Unity and perseverance paid off for four homeless moms in West Oakland who had been squatting in a vacant city home since Nov. 18 to protest that housing is “a human right.”
Wedgewood Properties is now allowing the group, Moms4Housing, to legally buy the property on Magnolia Street that they were removed from last week prompting widespread public outcry, according to Dominique Walker, one of the moms and the coordinator for the group, Bay Area station KTVU reported.
A judge ordered the moms evicted on Jan. 10, saying they had no legal claim to the property. They were removed by Alameda County sheriff’s deputies on Jan. 14. But Oakland residents and government officials rallied behind the women and helped to bring about the latest development.
“This is what happens when we organize,” Walker said during a press conference in front of Oakland City Hall, according to KTVU. “When people come together to build the beloved community. Today we honor Dr. King’s radical legacy by taking Oakland back from banks and corporations.”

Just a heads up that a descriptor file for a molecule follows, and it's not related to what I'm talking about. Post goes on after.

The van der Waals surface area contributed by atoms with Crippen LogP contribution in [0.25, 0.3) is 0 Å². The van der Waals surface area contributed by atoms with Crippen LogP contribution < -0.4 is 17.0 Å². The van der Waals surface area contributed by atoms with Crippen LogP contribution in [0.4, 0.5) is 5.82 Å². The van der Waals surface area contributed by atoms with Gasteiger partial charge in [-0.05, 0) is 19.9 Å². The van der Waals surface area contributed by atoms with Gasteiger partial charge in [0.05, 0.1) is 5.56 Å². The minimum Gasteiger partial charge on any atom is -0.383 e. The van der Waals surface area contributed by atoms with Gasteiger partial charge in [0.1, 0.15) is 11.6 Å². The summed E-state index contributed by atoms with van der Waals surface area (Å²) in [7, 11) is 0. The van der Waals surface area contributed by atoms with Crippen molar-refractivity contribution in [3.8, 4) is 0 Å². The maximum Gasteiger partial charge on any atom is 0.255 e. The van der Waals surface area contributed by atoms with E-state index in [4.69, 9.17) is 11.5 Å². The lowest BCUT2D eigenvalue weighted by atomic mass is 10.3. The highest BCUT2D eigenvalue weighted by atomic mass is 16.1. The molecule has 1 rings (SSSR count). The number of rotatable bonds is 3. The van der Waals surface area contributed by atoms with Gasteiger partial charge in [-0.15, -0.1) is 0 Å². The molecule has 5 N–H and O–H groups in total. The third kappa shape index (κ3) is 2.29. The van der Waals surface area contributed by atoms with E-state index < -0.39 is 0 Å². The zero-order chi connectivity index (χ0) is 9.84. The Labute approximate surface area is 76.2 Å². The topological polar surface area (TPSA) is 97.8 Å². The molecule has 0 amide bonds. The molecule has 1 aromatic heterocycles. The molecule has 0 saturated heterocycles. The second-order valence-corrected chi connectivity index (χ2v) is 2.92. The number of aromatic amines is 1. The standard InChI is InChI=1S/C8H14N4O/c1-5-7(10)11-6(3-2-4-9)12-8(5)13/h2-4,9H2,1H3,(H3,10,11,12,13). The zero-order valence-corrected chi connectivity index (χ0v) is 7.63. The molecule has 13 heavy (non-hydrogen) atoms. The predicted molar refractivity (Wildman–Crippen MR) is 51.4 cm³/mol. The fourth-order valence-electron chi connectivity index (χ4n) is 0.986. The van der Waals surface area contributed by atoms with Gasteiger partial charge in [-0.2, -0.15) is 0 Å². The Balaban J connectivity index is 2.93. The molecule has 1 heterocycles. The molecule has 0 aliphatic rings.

Walker added she was proud to lead such an important movement.
“People power showed Wedgewood and our mayor that housing is a human right,” Walker said. “We will not stop organizing until all unhoused folks have shelter.”
Sam Singer, a spokesman for Wedgewood, a real estate investment firm, confirmed to news outlets that the home is being sold to the moms. The price has not been negotiated as of yet, but Singer said the house, which was vacant for two years, was purchased by Wedgewood for $501,078 on July 31, 2019. Wedgewood will sell the house at or beneath the appraised price to nonprofit, Oakland Community Land Trust, on behalf of the women.
The mothers say this is just the start. They are pushing a movement to open up vacant homes to the homeless people and to create more affordable housing, according to Carroll Fife, Director of Oakland Alliance of Californians for Community Empowerment.
“The moms fought for all of Oakland,” Fife told KTVU.
Wedgewood is now agreeing to work with Oakland’s Housing and Community Development Department and the Oakland Community Land Trust to offer a first right of refusal program for its portfolio of Oakland properties.